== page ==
A recent post about the best sneaker store in Brooklyn begat the question: “Where is the best pizza in town?” After an exhaustive, two-decade study, whereby hundreds of slices were consumed, I can affirm with unequivocal certainty that this…

…is the best pizza parlor in the city. It’s a tiny runt of a joint. Typically, the four or five tables are all occupied and you have to stand at the counter. But standing with a slice of Ray’s pizza beats the living hell out of sitting in any other parlor.

It’s on 11th Street and 6th Avenue in Greenwich Village. I’ve been going there since I arrived in New York as a young punk circa 1980. The fact that it’s still there and has stood the test of time should tell you something. And I don't want to hear any smack from anny a you fuggin' goombahs in Bay Ridge.

There are dozens of pizza parlors who all claim to be the "Original" Ray’s or the "Famous" Ray's. The urban legend I’ve always heard kicked around is that “Ray” is a derivative of the Italian Re for king. Hence, the King of Pizzas. Whatever. I can’t be certain this is, indeed, the “Famous” Ray’s, nor do I care. The fact is that there’s something about the cheese they use in concert with the texture of the crust that makes this:


* * *

There’s a somewhat famous Pizza joint on Bleecker Street called John’s. It’s in all the guide books. The pizza is decent and worth a visit if you’re in the neighborhood. Many years ago, legend had it that it was frequented by Woody Allen. Once, I was standing at the urinal in the men's room and saw that someone had written “HI WOODY” on the wall at eye level. I thought of poor Woody Allen reading that while taking a piss and it made me laugh.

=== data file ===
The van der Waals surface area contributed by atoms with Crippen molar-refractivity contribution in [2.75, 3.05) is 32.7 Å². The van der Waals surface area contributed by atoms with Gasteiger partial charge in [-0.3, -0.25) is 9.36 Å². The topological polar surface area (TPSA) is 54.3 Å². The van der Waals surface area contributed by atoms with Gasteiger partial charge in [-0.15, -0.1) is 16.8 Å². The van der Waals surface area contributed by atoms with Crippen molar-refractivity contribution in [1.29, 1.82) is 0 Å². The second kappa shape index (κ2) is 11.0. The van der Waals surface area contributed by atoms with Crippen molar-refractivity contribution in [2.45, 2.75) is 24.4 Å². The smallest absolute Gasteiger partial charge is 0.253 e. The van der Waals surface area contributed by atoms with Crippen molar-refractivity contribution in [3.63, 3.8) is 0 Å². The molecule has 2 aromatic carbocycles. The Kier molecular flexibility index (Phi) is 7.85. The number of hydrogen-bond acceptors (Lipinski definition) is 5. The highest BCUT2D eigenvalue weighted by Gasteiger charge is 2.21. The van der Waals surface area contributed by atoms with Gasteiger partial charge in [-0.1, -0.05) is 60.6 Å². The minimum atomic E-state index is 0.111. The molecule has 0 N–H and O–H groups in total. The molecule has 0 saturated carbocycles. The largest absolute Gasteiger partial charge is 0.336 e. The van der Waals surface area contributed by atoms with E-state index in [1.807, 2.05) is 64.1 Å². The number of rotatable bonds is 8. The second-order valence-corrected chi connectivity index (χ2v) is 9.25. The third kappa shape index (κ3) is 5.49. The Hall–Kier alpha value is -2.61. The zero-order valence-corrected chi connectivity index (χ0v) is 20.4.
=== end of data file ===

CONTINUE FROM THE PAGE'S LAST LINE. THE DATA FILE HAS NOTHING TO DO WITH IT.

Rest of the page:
On another visit to John’s, Lou Reed and his then wife, Susan, came in and sat in the booth behind me.

Friday, July 3, 2009


I included a pic of David Mamet to make it appear as though he's reading this post. Tee-hee.

The fall theater season is starting to take shape and if you like the acerbic wit of David Mamet (who doesn’t?), you’re in luck. There are no fewer than THREE Mamet productions being mounted. His, some claim, woman-hating play Oleanna, will get a Broadway revival staring Julia Stiles and Bill Pullman. It’s Stiles’ Broadway debut. Good luck, cupcake. I saw this play years ago in the East Village with William H. Macy and Rebecca Pidgeon (Mamet’s wife). A college professor stands accused of sexual harassment. Did he do it? That depends on who you ask. Men tend to say he was falsely accused. Women tend to be wrong.

Mamet’s new play, Race, is also getting a run on Broadway. Mamet’s new productions are shrouded in secrecy. I think it’s more of a marketing ploy than anything else. Race will star James Spader and Richard Thomas.

Finally, The Atlantic Theater Company, one of my favorite venues in the city, will host a pair of Mamet one act plays. One-acts are great because if the first one stinks, you needn’t suffer for very long. An entirely new play will start after the interval. After the Mamet one-acts, the Atlantic is mounting a Sam Sheppard play. Those guys really have their shit together.

Thursday, July 2, 2009